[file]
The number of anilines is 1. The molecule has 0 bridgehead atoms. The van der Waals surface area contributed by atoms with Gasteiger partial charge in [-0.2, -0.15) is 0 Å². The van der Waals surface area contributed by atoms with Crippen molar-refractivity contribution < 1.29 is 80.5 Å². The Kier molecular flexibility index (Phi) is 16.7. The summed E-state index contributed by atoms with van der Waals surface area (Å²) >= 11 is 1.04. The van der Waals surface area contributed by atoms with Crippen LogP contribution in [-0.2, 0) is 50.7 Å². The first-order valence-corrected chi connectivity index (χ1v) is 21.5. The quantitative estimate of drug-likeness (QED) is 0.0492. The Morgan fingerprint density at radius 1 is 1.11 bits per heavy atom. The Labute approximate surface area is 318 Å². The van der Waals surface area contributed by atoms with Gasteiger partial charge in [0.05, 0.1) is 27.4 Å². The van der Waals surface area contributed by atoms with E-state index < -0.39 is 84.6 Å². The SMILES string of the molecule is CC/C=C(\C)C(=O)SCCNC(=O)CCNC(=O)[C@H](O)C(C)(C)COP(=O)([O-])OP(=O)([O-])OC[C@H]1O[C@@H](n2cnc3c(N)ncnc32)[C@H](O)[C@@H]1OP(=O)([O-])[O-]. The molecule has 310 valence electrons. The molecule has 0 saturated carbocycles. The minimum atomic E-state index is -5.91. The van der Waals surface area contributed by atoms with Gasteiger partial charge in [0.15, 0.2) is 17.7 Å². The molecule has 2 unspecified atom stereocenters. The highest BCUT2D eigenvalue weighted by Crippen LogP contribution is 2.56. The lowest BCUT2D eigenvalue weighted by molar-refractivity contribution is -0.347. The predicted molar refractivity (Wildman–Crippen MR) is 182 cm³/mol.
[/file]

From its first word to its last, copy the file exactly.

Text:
The number of anilines is 1. The molecule has 0 bridgehead atoms. The van der Waals surface area contributed by atoms with Gasteiger partial charge in [-0.2, -0.15) is 0 Å². The van der Waals surface area contributed by atoms with Crippen molar-refractivity contribution < 1.29 is 80.5 Å². The Kier molecular flexibility index (Phi) is 16.7. The summed E-state index contributed by atoms with van der Waals surface area (Å²) >= 11 is 1.04. The van der Waals surface area contributed by atoms with Crippen LogP contribution in [-0.2, 0) is 50.7 Å². The first-order valence-corrected chi connectivity index (χ1v) is 21.5. The quantitative estimate of drug-likeness (QED) is 0.0492. The Morgan fingerprint density at radius 1 is 1.11 bits per heavy atom. The Labute approximate surface area is 318 Å². The van der Waals surface area contributed by atoms with Gasteiger partial charge in [0.05, 0.1) is 27.4 Å². The van der Waals surface area contributed by atoms with E-state index < -0.39 is 84.6 Å². The SMILES string of the molecule is CC/C=C(\C)C(=O)SCCNC(=O)CCNC(=O)[C@H](O)C(C)(C)COP(=O)([O-])OP(=O)([O-])OC[C@H]1O[C@@H](n2cnc3c(N)ncnc32)[C@H](O)[C@@H]1OP(=O)([O-])[O-]. The molecule has 310 valence electrons. The molecule has 0 saturated carbocycles. The minimum atomic E-state index is -5.91. The van der Waals surface area contributed by atoms with Gasteiger partial charge in [0.15, 0.2) is 17.7 Å². The molecule has 2 unspecified atom stereocenters. The highest BCUT2D eigenvalue weighted by Crippen LogP contribution is 2.56. The lowest BCUT2D eigenvalue weighted by molar-refractivity contribution is -0.347. The predicted molar refractivity (Wildman–Crippen MR) is 182 cm³/mol.